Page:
Tompkins Weekly 6-13-16
By David Rhodes
Imagine if you were about to be born, and you didn’t know if you were entering the world now or 100 years from now. What approaches to environmental protection would you want to see in place from this position of uncertainty?
Now imagine you were about to enter the world into either a situation of peace and stability or one of lethal risk to yourself and your loved ones. What approaches to refugee resettlement would you want to see in place?
In both of these scenarios, the goal is the same—a world in which present and future generations have access to resources and opportunities that enhance the ability to live peaceful, healthy and meaningful lives. This concept lies at the heart of sustainability and it connects directly to the work of a new community initiative called Ithaca Welcomes Refugees (IWR).
IWR is an organization comprising volunteers dedicated to creating a fair and welcoming environment for refugees who come to our region. We believe that when people are faced with impossible choices and forced to weigh risks to their lives and the lives of their loved ones as they leave their homes to seek refuge, we can stand up and offer support and community. Ithaca has been a place of refuge in the past, and there have been ongoing efforts to serve newcomers through the decades.
Our work is part of these efforts, intended to enhance the ability of our communities to respond in an organized and intentional way to the global crises of today. As unsustainable practices and conflicts lead to increasing numbers of displaced people, part of creating a more sustainable world is to ensure that refugees have access to opportunities and feel welcomed into new communities.
With regard to ensuring access to opportunities, IWR volunteers focus on many aspects of relocation, including housing, employment, education and health care.We work closely with other local organizations, such as BOCES and Catholic Charities, to help ensure that needs are met and opportunities are accessible to refugees in our area. As we continue to build the volunteer network of IWR, it is inspirational to see people of all ages and from diverse backgrounds join together to contribute to these efforts on a variety of levels.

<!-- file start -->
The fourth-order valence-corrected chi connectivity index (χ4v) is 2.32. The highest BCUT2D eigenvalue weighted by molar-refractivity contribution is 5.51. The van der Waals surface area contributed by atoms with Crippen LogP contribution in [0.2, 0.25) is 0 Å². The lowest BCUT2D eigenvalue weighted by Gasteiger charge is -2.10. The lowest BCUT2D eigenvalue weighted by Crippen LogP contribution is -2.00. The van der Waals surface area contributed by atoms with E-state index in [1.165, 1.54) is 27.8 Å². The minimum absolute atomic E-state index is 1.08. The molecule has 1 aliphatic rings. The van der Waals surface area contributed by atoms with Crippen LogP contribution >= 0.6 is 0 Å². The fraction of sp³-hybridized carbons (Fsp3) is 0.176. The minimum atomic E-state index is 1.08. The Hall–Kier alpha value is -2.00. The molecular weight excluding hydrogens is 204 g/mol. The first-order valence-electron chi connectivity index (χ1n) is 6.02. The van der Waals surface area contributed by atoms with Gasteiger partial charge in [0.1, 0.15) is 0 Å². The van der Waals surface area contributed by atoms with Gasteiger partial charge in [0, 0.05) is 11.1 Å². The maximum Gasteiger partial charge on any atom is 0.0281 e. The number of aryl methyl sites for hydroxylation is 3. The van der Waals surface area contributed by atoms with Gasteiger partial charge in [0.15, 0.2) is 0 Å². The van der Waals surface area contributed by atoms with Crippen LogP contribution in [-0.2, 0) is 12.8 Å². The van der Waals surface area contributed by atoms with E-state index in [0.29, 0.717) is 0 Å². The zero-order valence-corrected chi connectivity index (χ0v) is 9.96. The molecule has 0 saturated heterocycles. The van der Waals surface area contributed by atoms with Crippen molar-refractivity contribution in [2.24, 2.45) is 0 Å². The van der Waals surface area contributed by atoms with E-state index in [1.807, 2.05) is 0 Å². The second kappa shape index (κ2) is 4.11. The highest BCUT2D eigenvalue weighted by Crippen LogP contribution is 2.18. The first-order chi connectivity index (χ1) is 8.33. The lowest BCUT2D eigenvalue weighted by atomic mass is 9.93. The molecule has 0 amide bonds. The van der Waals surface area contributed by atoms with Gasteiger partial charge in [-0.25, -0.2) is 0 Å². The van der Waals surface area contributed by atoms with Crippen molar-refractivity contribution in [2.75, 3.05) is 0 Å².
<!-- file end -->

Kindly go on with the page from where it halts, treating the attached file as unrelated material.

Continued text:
To create a welcoming atmosphere in Ithaca, IWR is also engaged in community education and events related to refugees with the goal of deepening understanding and bridging divides.
Part of deepening our understanding involves hearing the stories of individuals who have already come to Ithaca and the surrounding area; stories of fear and survival, stories of harrowing journeys through refugee and transit camps, stories of determination to not only survive but to thrive, stories of integration into new communities with the dedication to create new beginnings and make meaningful contributions.
In each of these stories, there is the infinite complexity of individual identities that cannot be contained in the term “refugee” or in any of the categories we create. We may, for example, meet a refugee from Syria and initially we may only know that she is a Muslim woman from a war-torn country. Then, we may find out that she is also a mother, a daughter, a sister and a wife, with wide ranging interests, political beliefs, personal preferences. The list of particular aspects of individual identity would be infinite.
Voices of refugees break down the barriers of “us” and “them” and have the potential to unite people in a sense of shared responsibility and hospitality. The stories not only inspire members of IWR, but are also a part of the lived experience of some of the members of IWR.
As we move forward, the experiences and insights of people who have faced the realities of being a refugee can help guide our efforts and motivate us to work together towards a more sustainable world. The common goal of sustainability inherently transcends the particular communities with which we identify, and can instill hope in our potential to thoughtfully engage with unfolding crises.
Ultimately, strengthening our communities and assuming a global perspective on responsibility will be essential to address global challenges and meet the needs of people who have been displaced or will be in the future.